HomeThe Atlantic-HubAtlantic-Hub NewsPallone meets with local media, discusses wide range of topics

Pallone meets with local media, discusses wide range of topics

Staff Writer

KEYPORT — Over a hot plate of pancakes, eggs, bacon and hash browns, Congressman Frank Pallone (D-Monmouth, Middlesex) chatted candidly with local media, addressing topics from bipartisan efforts in recent legislation on the opioid epidemic to his push for sports betting in the state.

Pallone, who represents the 6th District that covers most of Middlesex County and a good portion of Monmouth County, spent his morning of Sept. 12  highlighting his busy year with legislation in Washington, D.C., the election season and news around the Garden State at the IHOP in Keyport.

The veteran congressman will face Republican challenger Brent Sonnek-Schmelz, Libertarian Judi Shamy and another candidate, Rajit Malliah, in the general election in November.

The congressman, whose hometown is Long Branch, said funding at times stalls movement of bills.

For example, Pallone, a top Democrat on the House Energy and Commerce Committee, led the party’s efforts to advance bipartisan legislation — Comprehensive Addiction and Recovery Act (CARA) — to address the nationwide opioid epidemic through the House of Representatives.

The legislation was approved in the U.S. Senate and signed into law by President Barack Obama on July 22.

However, Pallone said there was very little funding that was attached to the legislation, which expands the availability of naloxone and improves prescription drug monitoring programs to help states monitor and track prescription drug diversion.

The legislation also shifts resources towards identifying and treating incarcerated people who are suffering from addiction, rather than just relying on punishment, and prohibits the Department of Education from including questions about the conviction of an applicant for the possession or sale of illegal drugs on the Free Application Federal Student Aid (FAFSA) financial aid form.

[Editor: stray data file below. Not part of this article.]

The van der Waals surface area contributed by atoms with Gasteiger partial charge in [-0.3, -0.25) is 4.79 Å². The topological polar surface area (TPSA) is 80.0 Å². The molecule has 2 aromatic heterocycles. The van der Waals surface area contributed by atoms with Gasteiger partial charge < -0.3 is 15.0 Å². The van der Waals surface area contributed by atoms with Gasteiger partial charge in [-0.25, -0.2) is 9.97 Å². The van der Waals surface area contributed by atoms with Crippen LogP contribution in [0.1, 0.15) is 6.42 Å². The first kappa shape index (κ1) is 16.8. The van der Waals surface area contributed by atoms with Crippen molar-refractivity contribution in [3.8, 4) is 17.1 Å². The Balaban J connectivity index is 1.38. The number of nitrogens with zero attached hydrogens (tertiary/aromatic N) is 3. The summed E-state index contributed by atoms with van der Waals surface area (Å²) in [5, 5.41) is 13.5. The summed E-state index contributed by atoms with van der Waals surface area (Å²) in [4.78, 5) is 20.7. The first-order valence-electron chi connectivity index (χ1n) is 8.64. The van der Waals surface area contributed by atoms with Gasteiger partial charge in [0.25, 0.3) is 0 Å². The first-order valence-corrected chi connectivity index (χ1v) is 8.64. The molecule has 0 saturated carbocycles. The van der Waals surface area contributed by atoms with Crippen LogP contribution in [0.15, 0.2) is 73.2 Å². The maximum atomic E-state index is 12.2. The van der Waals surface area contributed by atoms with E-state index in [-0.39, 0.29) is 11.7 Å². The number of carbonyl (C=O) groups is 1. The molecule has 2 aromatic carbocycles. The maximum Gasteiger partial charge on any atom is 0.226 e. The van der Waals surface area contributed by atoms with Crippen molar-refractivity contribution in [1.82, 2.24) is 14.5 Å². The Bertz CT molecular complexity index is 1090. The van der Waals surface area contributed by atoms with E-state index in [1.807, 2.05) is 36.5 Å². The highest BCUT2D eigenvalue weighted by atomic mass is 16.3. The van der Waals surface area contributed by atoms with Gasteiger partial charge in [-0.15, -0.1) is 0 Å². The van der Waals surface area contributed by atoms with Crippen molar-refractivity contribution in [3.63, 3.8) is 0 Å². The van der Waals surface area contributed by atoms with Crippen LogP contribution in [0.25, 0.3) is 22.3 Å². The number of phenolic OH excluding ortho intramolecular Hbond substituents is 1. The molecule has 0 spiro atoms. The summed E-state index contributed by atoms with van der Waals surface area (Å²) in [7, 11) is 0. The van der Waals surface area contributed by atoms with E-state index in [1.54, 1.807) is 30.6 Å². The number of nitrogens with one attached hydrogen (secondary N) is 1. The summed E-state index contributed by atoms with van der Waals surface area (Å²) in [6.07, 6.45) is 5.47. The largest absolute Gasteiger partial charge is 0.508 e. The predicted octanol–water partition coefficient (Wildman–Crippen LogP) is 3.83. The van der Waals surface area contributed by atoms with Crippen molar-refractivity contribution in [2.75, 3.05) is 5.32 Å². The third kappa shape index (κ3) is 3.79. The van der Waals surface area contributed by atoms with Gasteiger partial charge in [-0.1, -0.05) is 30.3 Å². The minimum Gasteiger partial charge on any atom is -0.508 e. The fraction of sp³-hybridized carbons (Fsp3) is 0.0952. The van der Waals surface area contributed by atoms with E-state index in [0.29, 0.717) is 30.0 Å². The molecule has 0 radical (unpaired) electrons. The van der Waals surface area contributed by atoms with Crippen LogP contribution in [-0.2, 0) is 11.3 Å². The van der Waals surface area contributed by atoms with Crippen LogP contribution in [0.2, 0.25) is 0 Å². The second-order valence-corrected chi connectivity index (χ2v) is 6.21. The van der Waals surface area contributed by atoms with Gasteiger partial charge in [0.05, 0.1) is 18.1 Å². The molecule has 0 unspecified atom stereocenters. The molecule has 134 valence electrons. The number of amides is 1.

Pallone said the biggest problem is prescription drugs nationwide, and he hopes to mandate $1 billion by appropriation in the 21st Century Cures Act legislation for the CARA legislation.

The 21st Century Cures Act is not only a patient’s bill, but a jobs bill for the biopharmaceutical industry. It appropriates funding for discovery, development and delivery of lifesaving and life-improving therapies and transforms the quest for faster cures.

Pallone said there is a positive outlook on the bill moving forward, which could provide the needed funding for the CARA legislation.

The congressman touched upon the proposed parking fee hikes at Sandy Hook, in which his office met with National Park Service officials on Sept. 16; Sandy recovery efforts four years later; public safety; transportation; gun control; and the closing and revitalization process of Fort Monmouth in Eatontown.

He spoke about bills that were proposed in the aftermath of the water crisis in Flint, Michigan, where the water was found to have been contaminated and declared unsafe to drink in 2014.

Pallone co-sponsored the proposed AQUA (Assistance, Quality and Affordability) Act that amends the Safe Drinking Water Act to significantly increase funding authorization levels for local communities with water infrastructure deficiencies and recent proposed legislation that would establish a grant program to provide assistance to local educational agencies for the replacement of drinking water fountains manufactured prior to 1988.

He said funding has stalled water infrastructure improvements.

“People are still drinking out of plastic water bottles in Flint,” said Pallone.

Another hot topic was sports betting in the Garden State. The congressman said despite court rulings favoring the professional sports leagues on upholding the sports betting ban law in the state, Pallone said he believes sports betting would help revive horse racetracks and the gaming industry as a whole in the state.

When asked if he would support the legalization of marijuana, Pallone said he would be in favor. He said only recently his mindset has changed on the controversial matter after learning that the drug’s impacts are not as harmful [as previously thought] to people’s health.

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